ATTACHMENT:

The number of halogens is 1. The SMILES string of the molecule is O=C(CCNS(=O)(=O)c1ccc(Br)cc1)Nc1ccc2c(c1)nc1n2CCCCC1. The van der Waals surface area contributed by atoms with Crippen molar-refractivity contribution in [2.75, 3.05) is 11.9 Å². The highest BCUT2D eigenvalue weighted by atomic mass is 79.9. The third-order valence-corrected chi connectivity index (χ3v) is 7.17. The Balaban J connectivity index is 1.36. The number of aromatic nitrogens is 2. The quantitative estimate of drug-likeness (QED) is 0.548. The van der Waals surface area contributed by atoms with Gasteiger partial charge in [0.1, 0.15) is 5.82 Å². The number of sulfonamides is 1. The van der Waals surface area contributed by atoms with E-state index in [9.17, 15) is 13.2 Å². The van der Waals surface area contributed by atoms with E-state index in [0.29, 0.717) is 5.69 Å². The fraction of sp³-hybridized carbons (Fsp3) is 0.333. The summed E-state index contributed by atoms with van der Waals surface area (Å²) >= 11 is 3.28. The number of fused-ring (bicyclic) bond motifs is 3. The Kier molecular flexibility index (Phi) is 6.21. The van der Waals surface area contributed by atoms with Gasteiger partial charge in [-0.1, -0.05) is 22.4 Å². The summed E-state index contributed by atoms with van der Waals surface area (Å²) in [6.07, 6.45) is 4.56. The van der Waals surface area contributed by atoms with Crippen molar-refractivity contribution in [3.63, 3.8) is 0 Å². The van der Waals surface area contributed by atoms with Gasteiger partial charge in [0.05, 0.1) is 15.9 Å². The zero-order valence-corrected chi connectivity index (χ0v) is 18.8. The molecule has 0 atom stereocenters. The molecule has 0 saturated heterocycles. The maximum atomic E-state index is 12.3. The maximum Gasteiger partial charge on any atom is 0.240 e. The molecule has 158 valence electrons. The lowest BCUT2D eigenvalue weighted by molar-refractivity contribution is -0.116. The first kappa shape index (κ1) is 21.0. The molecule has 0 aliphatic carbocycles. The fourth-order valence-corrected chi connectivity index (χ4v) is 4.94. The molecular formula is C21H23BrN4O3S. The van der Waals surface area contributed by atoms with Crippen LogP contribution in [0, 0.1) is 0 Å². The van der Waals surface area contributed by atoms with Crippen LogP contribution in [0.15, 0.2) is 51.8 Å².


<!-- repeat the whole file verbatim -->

The number of halogens is 1. The SMILES string of the molecule is O=C(CCNS(=O)(=O)c1ccc(Br)cc1)Nc1ccc2c(c1)nc1n2CCCCC1. The van der Waals surface area contributed by atoms with Crippen molar-refractivity contribution in [2.75, 3.05) is 11.9 Å². The highest BCUT2D eigenvalue weighted by atomic mass is 79.9. The third-order valence-corrected chi connectivity index (χ3v) is 7.17. The Balaban J connectivity index is 1.36. The number of aromatic nitrogens is 2. The quantitative estimate of drug-likeness (QED) is 0.548. The van der Waals surface area contributed by atoms with Gasteiger partial charge in [0.1, 0.15) is 5.82 Å². The number of sulfonamides is 1. The van der Waals surface area contributed by atoms with E-state index in [9.17, 15) is 13.2 Å². The van der Waals surface area contributed by atoms with E-state index in [0.29, 0.717) is 5.69 Å². The fraction of sp³-hybridized carbons (Fsp3) is 0.333. The summed E-state index contributed by atoms with van der Waals surface area (Å²) >= 11 is 3.28. The number of fused-ring (bicyclic) bond motifs is 3. The Kier molecular flexibility index (Phi) is 6.21. The van der Waals surface area contributed by atoms with Gasteiger partial charge in [-0.1, -0.05) is 22.4 Å². The summed E-state index contributed by atoms with van der Waals surface area (Å²) in [6.07, 6.45) is 4.56. The van der Waals surface area contributed by atoms with Crippen molar-refractivity contribution in [3.63, 3.8) is 0 Å². The van der Waals surface area contributed by atoms with Gasteiger partial charge in [0.05, 0.1) is 15.9 Å². The zero-order valence-corrected chi connectivity index (χ0v) is 18.8. The molecule has 0 atom stereocenters. The molecule has 0 saturated heterocycles. The maximum atomic E-state index is 12.3. The maximum Gasteiger partial charge on any atom is 0.240 e. The molecule has 158 valence electrons. The lowest BCUT2D eigenvalue weighted by molar-refractivity contribution is -0.116. The first kappa shape index (κ1) is 21.0. The molecule has 0 aliphatic carbocycles. The fourth-order valence-corrected chi connectivity index (χ4v) is 4.94. The molecular formula is C21H23BrN4O3S. The van der Waals surface area contributed by atoms with Crippen LogP contribution in [0, 0.1) is 0 Å². The van der Waals surface area contributed by atoms with Crippen LogP contribution in [0.15, 0.2) is 51.8 Å².